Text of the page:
The companionship and unconditional love that pets offer can help older adults reduce stress and increase hormones that promote joy, nurturing and relaxation, according to the Research Center for Human-Animal Interaction at the University of Missouri. But which pet is best for a retirement lifestyle?
With a little help from Warren Eckstein, a pet psychologist in Santa Monica, California and Sedona, Arizona, we nominate these pets to be your next companion.
Best mobility boosters: Dogs
“Because they are so active, dogs act as catalysts for more physical activity in their owners,” Eckstein says. Walking a dog for 10 minutes at a time can help seniors work toward the goal of 150 minutes of weekly aerobic exercise, recommended by the Centers for Disease Control and Prevention. Walking your dog also allows you the opportunity to socialize with others who are out walking, Eckstein says.
Bonus: Trained service dogs can help seniors with mobility issues complete their daily activities and chores.
Best conformists: Cats
There is an abundance of older, house-trained cats available for adoption across the United States. “These cats are ideal for seniors who are looking for a pet that fits in their lifestyle or their activity level—without a lot of training or maintenance,” Eckstein says. Cats can easily develop their own routines in new environments. This makes them ideal companions for pet lovers who may travel or move.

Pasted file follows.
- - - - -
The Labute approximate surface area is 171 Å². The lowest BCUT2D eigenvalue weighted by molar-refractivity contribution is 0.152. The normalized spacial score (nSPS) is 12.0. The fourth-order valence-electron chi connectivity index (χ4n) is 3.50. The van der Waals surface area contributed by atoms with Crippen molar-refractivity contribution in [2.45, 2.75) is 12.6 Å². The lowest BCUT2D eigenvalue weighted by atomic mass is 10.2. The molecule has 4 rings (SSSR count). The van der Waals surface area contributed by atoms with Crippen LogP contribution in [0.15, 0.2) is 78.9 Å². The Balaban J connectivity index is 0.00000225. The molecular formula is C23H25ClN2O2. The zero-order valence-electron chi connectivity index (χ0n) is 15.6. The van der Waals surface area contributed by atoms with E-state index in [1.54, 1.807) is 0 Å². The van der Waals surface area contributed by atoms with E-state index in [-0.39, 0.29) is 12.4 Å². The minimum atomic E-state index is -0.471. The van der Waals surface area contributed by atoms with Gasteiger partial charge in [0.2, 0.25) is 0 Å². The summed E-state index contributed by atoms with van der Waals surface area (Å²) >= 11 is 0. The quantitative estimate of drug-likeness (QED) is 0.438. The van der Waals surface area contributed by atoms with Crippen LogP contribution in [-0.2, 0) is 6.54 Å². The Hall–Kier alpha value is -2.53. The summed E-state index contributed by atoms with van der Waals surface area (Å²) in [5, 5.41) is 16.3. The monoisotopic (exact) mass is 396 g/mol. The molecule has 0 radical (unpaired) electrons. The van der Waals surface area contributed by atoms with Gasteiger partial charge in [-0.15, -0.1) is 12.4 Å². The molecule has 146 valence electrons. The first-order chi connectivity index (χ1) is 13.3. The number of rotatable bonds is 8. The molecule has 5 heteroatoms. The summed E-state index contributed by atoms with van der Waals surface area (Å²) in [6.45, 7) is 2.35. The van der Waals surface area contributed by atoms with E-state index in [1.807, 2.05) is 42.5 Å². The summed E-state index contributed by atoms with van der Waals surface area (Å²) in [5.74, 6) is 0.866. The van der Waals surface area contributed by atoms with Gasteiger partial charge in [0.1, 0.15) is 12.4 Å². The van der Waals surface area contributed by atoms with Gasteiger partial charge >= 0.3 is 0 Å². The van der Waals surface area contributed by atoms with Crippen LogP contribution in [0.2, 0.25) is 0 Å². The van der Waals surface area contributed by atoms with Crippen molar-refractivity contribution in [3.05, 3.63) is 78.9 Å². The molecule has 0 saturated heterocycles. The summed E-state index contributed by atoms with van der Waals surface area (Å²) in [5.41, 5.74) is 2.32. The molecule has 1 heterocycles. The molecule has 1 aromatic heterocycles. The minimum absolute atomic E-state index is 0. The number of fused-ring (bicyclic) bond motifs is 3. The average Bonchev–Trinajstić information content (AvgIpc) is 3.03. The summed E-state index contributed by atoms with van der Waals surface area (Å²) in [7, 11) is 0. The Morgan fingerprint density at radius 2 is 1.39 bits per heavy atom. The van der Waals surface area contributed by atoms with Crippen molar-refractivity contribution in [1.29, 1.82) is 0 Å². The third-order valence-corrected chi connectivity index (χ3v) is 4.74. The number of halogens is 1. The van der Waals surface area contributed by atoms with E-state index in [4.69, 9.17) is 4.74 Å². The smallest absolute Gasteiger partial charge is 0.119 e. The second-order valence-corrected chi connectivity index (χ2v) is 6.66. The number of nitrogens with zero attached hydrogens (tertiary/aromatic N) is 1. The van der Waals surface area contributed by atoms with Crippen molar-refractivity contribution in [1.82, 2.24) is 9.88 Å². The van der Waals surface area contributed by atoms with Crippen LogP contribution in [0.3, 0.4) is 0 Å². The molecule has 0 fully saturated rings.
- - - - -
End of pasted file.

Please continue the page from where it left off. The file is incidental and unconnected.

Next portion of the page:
Bonus: Cat owners have one-third lower of a risk for heart attack than non-cat owners, according researchers at the University of Minnesota. This is attributed to cats’ ability to reduce your stress and anxiety, which might otherwise negatively impact cardiovascular health.
Best stress-relievers: Fish
Seeking a stress-relieving pet but without all the fur? Opt for fish. The very act of watching fish swim around a fishbowl or aquarium can reduce stress. “That’s why so many dental offices have fish in the waiting rooms—they’re relaxing,” Eckstein says.
Bonus: While all fish can be soothing, goldfish offer the most longevity with an average life span of 5–10 years and are relatively easy to manage.
Best conversationalists: Small birds
Small birds such as parakeets and cockatiels make excellent pets for seniors who live alone or who wish to fill the house with a little more noise. “Birds give seniors the opportunity to nurture, talk and teach,” Eckstein says. With a little time and attention, an owner could teach a parakeet to whistle or speak.
Bonus: Small birds require only a cage and the space of a tabletop and can easily be trained to sit on the owner’s hand or finger, if the owner wishes.